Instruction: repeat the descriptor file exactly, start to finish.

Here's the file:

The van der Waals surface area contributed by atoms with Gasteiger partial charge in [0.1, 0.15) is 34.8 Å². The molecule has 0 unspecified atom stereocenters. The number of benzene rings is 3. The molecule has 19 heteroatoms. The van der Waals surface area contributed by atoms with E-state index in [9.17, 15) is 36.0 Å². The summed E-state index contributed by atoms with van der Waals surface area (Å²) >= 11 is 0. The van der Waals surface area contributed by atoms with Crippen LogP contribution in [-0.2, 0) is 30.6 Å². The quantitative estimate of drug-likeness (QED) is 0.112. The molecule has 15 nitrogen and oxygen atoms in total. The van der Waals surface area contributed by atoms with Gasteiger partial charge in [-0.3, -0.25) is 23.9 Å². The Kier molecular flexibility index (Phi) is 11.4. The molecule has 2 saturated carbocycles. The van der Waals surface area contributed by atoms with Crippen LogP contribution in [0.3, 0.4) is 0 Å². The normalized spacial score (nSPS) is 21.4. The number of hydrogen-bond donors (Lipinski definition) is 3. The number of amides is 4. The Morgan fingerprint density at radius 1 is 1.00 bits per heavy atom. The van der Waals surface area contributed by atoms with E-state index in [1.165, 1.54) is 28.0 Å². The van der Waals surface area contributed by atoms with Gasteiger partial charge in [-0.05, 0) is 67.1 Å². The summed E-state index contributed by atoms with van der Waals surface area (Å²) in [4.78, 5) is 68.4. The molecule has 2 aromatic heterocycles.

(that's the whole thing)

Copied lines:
The van der Waals surface area contributed by atoms with Gasteiger partial charge in [0.1, 0.15) is 34.8 Å². The molecule has 0 unspecified atom stereocenters. The number of benzene rings is 3. The molecule has 19 heteroatoms. The van der Waals surface area contributed by atoms with E-state index in [9.17, 15) is 36.0 Å². The summed E-state index contributed by atoms with van der Waals surface area (Å²) >= 11 is 0. The van der Waals surface area contributed by atoms with Crippen LogP contribution in [-0.2, 0) is 30.6 Å². The quantitative estimate of drug-likeness (QED) is 0.112. The molecule has 15 nitrogen and oxygen atoms in total. The van der Waals surface area contributed by atoms with Gasteiger partial charge in [-0.3, -0.25) is 23.9 Å². The Kier molecular flexibility index (Phi) is 11.4. The molecule has 2 saturated carbocycles. The van der Waals surface area contributed by atoms with Crippen LogP contribution in [0.3, 0.4) is 0 Å². The normalized spacial score (nSPS) is 21.4. The number of hydrogen-bond donors (Lipinski definition) is 3. The number of amides is 4. The Morgan fingerprint density at radius 1 is 1.00 bits per heavy atom. The van der Waals surface area contributed by atoms with E-state index in [1.165, 1.54) is 28.0 Å². The van der Waals surface area contributed by atoms with Gasteiger partial charge in [-0.05, 0) is 67.1 Å². The summed E-state index contributed by atoms with van der Waals surface area (Å²) in [4.78, 5) is 68.4. The molecule has 2 aromatic heterocycles.